RICHMOND, Va. (CN) – In the wake of a mass shooting at a Virginia Beach city building earlier this year, Richmond Mayor Levar Stoney held a press conference at city hall.
“We’re just tired of waiting for the General Assembly, and frankly, enough is enough,” said the young mayor who announced hopes to ban firearms in municipal buildings.
Sally Hudson, the delegate elect from Charlottesville, hinged part of her 2019 campaign on a promise to remove a centrally located statue of Confederate General Robert E. Lee from a downtown park. Interest in removing the statue had been around for a while, but increased following an August 2017 white supremacist rally supporting the statue that left one woman, Heather Heyer, dead.
“Robert E. Lee wasn’t from Charlottesville, there was never a battle here,” said Hudson in a phone interview, noting Lee’s monument was added along with many other confederate memorials during the Jim Crow-era. “For [Charlottesville residents], moving the statues is an important public reckoning with our history.”
But both Stoney and Hudson’s hopes, as well as the hopes of municipalities across Virginia and about 35 other states, often fall on the sword of a legal precedent set over 150 years ago by Iowa Supreme Court Judge John Dillon.
Dillon’s rule is a legal theory of city authority which states no locality can establish powers not granted to them by the state Legislature, or as Dillon put it:
“Municipal corporations owe their origin to, and derive their powers and rights wholly from, the Legislature. It breathes into them the breath of life, without which they cannot exist. As it creates, so may it destroy. If it may destroy, it may abridge and control.”
Richard Schragger, the Perre Bowen Professor at University of Virginia’s School of Law, said when Dillon first made the ruling it wasn’t unreasonable. Back then, local governments were better known for “giving away the store… and that exercise of power was fleecing the taxpayers.”
“Dillon was concerned with good government, so he wanted to restrict the power of these towns and cities,” Schragger said, noting now, through oversight and numerous other advances, localities face much more accountability.
150 years later, he and other legal scholars and civic groups interviewed for this story believe the alternative, home rule where a city has the power to make a range of laws it sees fit, is preferred.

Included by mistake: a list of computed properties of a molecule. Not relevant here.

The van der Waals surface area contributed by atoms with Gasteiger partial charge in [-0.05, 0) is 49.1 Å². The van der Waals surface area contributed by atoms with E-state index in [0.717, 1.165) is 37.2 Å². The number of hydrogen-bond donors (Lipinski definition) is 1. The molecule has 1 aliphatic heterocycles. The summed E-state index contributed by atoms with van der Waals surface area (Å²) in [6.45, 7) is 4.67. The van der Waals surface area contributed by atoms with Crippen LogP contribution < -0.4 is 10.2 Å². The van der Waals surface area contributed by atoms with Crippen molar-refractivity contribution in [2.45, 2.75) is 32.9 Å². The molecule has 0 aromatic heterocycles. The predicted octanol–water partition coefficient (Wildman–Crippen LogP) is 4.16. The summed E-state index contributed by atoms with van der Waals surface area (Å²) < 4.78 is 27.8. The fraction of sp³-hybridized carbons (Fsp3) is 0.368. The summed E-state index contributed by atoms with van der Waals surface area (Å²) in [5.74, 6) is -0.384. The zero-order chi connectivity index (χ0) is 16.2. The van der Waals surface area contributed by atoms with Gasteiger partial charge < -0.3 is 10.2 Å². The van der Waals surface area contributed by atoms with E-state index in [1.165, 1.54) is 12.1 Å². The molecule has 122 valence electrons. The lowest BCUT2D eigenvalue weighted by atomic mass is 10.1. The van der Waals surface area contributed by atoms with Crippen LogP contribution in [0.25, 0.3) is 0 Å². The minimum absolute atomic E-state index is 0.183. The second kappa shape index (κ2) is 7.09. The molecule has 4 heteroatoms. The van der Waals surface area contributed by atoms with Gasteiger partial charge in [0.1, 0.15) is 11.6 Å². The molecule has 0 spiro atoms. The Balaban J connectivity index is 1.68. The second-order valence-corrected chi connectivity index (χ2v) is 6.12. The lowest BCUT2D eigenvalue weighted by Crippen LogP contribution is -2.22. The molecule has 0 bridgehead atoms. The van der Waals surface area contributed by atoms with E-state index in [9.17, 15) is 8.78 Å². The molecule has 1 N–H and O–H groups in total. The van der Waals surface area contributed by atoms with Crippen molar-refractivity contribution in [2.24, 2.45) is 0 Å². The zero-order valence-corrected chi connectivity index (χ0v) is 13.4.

“[Cities’] tasks today are more complicated,” Schragger said. “Some issues that should be taken care of at the local level become political footballs at the state level and that’s just a problem for good governance.”
Those complicated issues are what led the state of West Virginia to develop a first-of-its-kind pilot program in 2007 which allowed certain cities to apply for home-rule status.
Robert Bastress, a professor at the University of West Virginia’s School of Law, said back then municipalities were facing a range of issues, from revenue shortages to minor parking changes, that all required approval from legislators in Charleston.
The pilot program created a review board for cities to pitch laws to and get quick approval. He said the program started with a few cities but expanded over time. And this year a bipartisan effort saw the pilot program expanded to cover pretty much every city in the state.
West Virginia state Senator Corey Palumbo, whose district includes Charleston, said the expansion faced little opposition when it went up for debate and cities that took advantage of the program have utilized it in numerous ways. Charleston, for example, increased sales taxes to raise money to renovate their convention center.
“Most people believe government closest to the people is what works best,” he said.
But West Virginia’s program is not without limits. Guns, environmental laws and other ordinances which could over-complicate business or other relationships across the state are usually off limits. But still, the power to go to a board for quick approval has found support from struggling cities across the Mountain State.